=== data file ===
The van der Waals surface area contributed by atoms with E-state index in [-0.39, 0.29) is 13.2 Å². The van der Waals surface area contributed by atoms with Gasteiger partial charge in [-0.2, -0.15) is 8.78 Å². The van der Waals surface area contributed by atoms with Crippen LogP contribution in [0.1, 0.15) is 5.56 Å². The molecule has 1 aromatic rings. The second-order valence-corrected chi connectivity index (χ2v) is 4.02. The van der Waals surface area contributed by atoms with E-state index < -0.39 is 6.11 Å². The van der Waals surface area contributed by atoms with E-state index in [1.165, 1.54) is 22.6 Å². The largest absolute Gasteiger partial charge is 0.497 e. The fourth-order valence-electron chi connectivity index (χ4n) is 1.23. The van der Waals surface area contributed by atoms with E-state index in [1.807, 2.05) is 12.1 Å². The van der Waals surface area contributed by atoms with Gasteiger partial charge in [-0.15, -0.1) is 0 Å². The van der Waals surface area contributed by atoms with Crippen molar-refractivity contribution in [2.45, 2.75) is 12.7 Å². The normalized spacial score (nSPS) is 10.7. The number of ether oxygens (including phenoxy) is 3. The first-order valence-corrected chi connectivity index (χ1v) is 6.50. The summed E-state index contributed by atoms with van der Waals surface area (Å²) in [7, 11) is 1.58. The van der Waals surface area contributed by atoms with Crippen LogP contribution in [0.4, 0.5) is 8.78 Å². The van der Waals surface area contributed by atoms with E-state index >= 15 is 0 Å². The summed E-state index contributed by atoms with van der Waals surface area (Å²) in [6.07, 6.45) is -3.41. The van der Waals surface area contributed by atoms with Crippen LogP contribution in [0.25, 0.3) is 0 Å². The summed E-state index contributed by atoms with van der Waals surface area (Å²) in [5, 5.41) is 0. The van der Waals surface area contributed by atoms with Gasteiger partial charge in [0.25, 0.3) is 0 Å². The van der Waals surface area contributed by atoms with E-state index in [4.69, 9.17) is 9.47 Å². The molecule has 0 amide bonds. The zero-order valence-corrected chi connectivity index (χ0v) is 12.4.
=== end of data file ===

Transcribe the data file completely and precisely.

The van der Waals surface area contributed by atoms with E-state index in [-0.39, 0.29) is 13.2 Å². The van der Waals surface area contributed by atoms with Gasteiger partial charge in [-0.2, -0.15) is 8.78 Å². The van der Waals surface area contributed by atoms with Crippen LogP contribution in [0.1, 0.15) is 5.56 Å². The molecule has 1 aromatic rings. The second-order valence-corrected chi connectivity index (χ2v) is 4.02. The van der Waals surface area contributed by atoms with E-state index < -0.39 is 6.11 Å². The van der Waals surface area contributed by atoms with E-state index in [1.165, 1.54) is 22.6 Å². The largest absolute Gasteiger partial charge is 0.497 e. The fourth-order valence-electron chi connectivity index (χ4n) is 1.23. The van der Waals surface area contributed by atoms with E-state index in [1.807, 2.05) is 12.1 Å². The van der Waals surface area contributed by atoms with Gasteiger partial charge in [-0.15, -0.1) is 0 Å². The van der Waals surface area contributed by atoms with Crippen molar-refractivity contribution in [2.45, 2.75) is 12.7 Å². The normalized spacial score (nSPS) is 10.7. The number of ether oxygens (including phenoxy) is 3. The first-order valence-corrected chi connectivity index (χ1v) is 6.50. The summed E-state index contributed by atoms with van der Waals surface area (Å²) in [7, 11) is 1.58. The van der Waals surface area contributed by atoms with Crippen LogP contribution in [0.4, 0.5) is 8.78 Å². The van der Waals surface area contributed by atoms with E-state index >= 15 is 0 Å². The summed E-state index contributed by atoms with van der Waals surface area (Å²) in [6.07, 6.45) is -3.41. The van der Waals surface area contributed by atoms with Crippen LogP contribution in [0.25, 0.3) is 0 Å². The summed E-state index contributed by atoms with van der Waals surface area (Å²) in [5, 5.41) is 0. The van der Waals surface area contributed by atoms with Gasteiger partial charge in [0.25, 0.3) is 0 Å². The van der Waals surface area contributed by atoms with E-state index in [4.69, 9.17) is 9.47 Å². The molecule has 0 amide bonds. The zero-order valence-corrected chi connectivity index (χ0v) is 12.4.